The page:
I mean, it’s not as if he’s been blending in all this time. It’s pretty obvious that something is up when we all troop out into public and he jumps and flails and grunts, not to mention his incessant dialogue about license plates and death. I’m sorry to say it, but there are a million ways in which he looks different.
And to be honest, some of autism’s more visible characteristics—stimming, tantrums, rigidity, sensory processing issues—translate to the world at large as nothing more than bad behavior, overindulgence, disobedience.
So, I could let people think Jack was naughty or poorly behaved or weird or annoying, or I could explain he has autism.
I chose to explain autism.
One time in Buffalo I’d taken two-year old Jack to Walgreens to pick up some pictures. As we waited to pay, he took all the Kit Kats from the wire rack in front of the cash register and stacked them up while a woman standing behind us stared at him. He did this every single time we went into that store, and to this day the reason why is still a mystery to me. He didn’t want the Kit Kats. He never once tried to open one or taste the chocolate. But he made a beeline for the candy display as soon as we walked in, and with his chubby hands he divided them into large, uneven piles. When it was time to pick them up and leave he would scream and rage, until eventually I scooped him up and walked out the door.
But on this particular trip the woman behind me continued to gape. She was wearing a blue denim jacket and holding a box of white Number 10 envelopes. I wasn’t sure what to say, but eventually I turned around and told her, “There is something about this he needs to do. I’m not even sure what it is yet, but he’s just been diagnosed with Autism Spectrum Disorder and I think it has to do with that.” I watched as her expression relaxed. And as I bent to collect the candy bars from the floor with a red, screaming Jack tucked under one arm, she crouched down to help me with a box of envelopes tucked under hers.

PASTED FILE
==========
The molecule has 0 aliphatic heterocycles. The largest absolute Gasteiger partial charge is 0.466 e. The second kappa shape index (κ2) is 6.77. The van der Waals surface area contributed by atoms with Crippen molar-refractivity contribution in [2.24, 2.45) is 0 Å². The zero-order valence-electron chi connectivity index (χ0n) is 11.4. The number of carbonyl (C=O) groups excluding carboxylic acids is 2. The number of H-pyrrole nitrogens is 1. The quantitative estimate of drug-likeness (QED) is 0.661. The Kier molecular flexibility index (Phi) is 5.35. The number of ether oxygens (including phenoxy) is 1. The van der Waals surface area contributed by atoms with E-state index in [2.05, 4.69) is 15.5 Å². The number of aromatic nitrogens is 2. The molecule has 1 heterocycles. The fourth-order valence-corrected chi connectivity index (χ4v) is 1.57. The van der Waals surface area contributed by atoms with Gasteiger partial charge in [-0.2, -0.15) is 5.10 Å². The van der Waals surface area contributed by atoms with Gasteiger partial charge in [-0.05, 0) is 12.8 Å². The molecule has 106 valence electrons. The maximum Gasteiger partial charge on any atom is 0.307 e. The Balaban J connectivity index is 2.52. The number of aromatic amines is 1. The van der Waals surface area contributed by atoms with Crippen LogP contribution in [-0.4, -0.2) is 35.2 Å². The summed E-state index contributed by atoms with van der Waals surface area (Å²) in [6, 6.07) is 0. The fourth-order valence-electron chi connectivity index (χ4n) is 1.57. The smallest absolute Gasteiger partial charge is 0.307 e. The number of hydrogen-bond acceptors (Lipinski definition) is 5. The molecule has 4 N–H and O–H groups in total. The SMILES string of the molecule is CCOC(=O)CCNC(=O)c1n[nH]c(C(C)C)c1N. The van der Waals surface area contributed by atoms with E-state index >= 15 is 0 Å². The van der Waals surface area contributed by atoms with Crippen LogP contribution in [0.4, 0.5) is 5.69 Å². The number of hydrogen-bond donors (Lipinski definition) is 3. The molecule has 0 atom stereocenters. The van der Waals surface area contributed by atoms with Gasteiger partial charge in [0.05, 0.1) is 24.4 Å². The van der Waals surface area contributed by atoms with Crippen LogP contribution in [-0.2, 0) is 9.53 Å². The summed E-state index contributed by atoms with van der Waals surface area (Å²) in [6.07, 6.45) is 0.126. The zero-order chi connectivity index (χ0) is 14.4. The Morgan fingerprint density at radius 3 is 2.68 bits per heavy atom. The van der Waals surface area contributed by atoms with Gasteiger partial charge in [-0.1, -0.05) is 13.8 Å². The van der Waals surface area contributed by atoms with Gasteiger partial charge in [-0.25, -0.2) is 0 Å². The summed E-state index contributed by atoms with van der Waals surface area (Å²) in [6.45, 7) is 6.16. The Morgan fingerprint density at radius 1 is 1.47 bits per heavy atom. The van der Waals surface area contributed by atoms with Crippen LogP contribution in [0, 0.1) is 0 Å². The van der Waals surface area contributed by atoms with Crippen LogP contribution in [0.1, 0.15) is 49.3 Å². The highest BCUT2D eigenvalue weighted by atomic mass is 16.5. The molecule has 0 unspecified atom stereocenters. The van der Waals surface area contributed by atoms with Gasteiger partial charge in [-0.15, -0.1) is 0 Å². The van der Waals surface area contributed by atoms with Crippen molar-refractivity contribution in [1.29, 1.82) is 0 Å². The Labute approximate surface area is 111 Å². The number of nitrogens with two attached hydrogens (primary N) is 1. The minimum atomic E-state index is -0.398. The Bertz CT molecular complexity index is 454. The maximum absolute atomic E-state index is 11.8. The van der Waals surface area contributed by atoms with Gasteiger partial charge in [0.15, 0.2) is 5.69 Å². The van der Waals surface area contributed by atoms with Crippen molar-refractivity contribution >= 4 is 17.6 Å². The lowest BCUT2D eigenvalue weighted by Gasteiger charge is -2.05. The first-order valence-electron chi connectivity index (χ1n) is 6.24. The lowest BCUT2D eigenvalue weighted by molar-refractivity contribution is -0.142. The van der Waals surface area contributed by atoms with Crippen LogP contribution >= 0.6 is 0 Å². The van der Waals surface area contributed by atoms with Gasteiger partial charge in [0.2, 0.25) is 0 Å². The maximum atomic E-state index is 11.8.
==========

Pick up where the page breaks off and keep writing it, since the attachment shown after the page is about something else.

From that point forward, I have lived autism right out loud every single day, from Kits Kats to license plates to the kind of toilets that are in the local diner. I have shared what I know and admitted what I don’t, I have revealed my own confusion and frustration and inside jokes and tears. Having a son diagnosed with autism has never been one of my dirty little secrets, because keeping this a secret would suggest I am ashamed of it; of him.
And that would be the cruelest joke of all.
So, no, I don’t regret writing a book or a blog about Jack’s autism. But I regret that it’s unfolded in this particular order: with first the world knowing, and then him knowing.
I regret that I’ve spent so much time trying to communicate to everyone around me how amazing and fascinating and special autism is, but I forgot to communicate the same sentiment to the boy in the blue bathrobe sitting next to me on the couch.
Maybe the answer isn’t bursting his private bubble and telling him hey, buddy, your friends all know. Instead, maybe the answer is convincing him to be proud of himself, of his spectrum disorder and his colorful autism. Convincing him that if you give people enough information, if you let them into your life and your world and your beautiful diagnosis, they will hold their envelopes in one hand and help pick up candy bars with the other. The will love you the very way you are.
That without Batman, Bruce Wayne would not be nearly as cool.
And that is no joke.
Want to learn more about the Cariello family, five kids, and autism? Be sure to check out Carrie’s book, What Color Is Monday? How Autism Changed One Family for the Better. Now available in paperback, Kindle, and Nook on Amazon.com, Barnes and Noble, and some local bookstores.